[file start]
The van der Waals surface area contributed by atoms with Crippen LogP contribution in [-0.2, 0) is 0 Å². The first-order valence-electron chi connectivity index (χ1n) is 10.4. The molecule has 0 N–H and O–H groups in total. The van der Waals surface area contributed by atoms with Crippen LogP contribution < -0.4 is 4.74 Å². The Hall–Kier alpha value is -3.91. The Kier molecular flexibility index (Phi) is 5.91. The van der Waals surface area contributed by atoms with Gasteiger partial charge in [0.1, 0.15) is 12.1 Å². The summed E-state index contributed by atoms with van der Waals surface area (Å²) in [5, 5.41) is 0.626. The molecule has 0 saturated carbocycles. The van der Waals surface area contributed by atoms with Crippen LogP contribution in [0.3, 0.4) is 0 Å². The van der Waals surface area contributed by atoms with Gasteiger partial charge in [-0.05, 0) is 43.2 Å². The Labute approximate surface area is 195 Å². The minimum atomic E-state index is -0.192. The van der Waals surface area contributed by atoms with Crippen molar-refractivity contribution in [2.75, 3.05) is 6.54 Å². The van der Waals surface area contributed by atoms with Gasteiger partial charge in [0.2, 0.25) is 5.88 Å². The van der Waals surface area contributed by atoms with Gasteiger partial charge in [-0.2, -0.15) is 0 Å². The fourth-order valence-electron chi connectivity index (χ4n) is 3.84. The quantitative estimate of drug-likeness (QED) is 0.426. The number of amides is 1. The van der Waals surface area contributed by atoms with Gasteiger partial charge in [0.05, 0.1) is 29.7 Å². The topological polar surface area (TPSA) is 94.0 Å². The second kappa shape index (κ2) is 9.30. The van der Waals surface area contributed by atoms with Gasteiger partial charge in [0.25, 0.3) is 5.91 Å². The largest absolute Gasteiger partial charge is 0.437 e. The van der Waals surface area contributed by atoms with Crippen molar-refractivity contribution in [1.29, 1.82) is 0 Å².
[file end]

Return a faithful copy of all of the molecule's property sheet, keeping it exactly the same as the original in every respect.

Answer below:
The van der Waals surface area contributed by atoms with Crippen LogP contribution in [-0.2, 0) is 0 Å². The first-order valence-electron chi connectivity index (χ1n) is 10.4. The molecule has 0 N–H and O–H groups in total. The van der Waals surface area contributed by atoms with Crippen LogP contribution < -0.4 is 4.74 Å². The Hall–Kier alpha value is -3.91. The Kier molecular flexibility index (Phi) is 5.91. The van der Waals surface area contributed by atoms with Gasteiger partial charge in [0.1, 0.15) is 12.1 Å². The summed E-state index contributed by atoms with van der Waals surface area (Å²) in [5, 5.41) is 0.626. The molecule has 0 saturated carbocycles. The van der Waals surface area contributed by atoms with Crippen LogP contribution in [0.3, 0.4) is 0 Å². The van der Waals surface area contributed by atoms with Gasteiger partial charge in [-0.05, 0) is 43.2 Å². The Labute approximate surface area is 195 Å². The minimum atomic E-state index is -0.192. The van der Waals surface area contributed by atoms with Crippen molar-refractivity contribution in [2.75, 3.05) is 6.54 Å². The van der Waals surface area contributed by atoms with Gasteiger partial charge in [0.2, 0.25) is 5.88 Å². The van der Waals surface area contributed by atoms with Gasteiger partial charge in [-0.2, -0.15) is 0 Å². The fourth-order valence-electron chi connectivity index (χ4n) is 3.84. The quantitative estimate of drug-likeness (QED) is 0.426. The number of amides is 1. The van der Waals surface area contributed by atoms with Gasteiger partial charge in [0.05, 0.1) is 29.7 Å². The topological polar surface area (TPSA) is 94.0 Å². The second kappa shape index (κ2) is 9.30. The van der Waals surface area contributed by atoms with Gasteiger partial charge in [0.25, 0.3) is 5.91 Å². The largest absolute Gasteiger partial charge is 0.437 e. The van der Waals surface area contributed by atoms with Crippen molar-refractivity contribution in [1.29, 1.82) is 0 Å².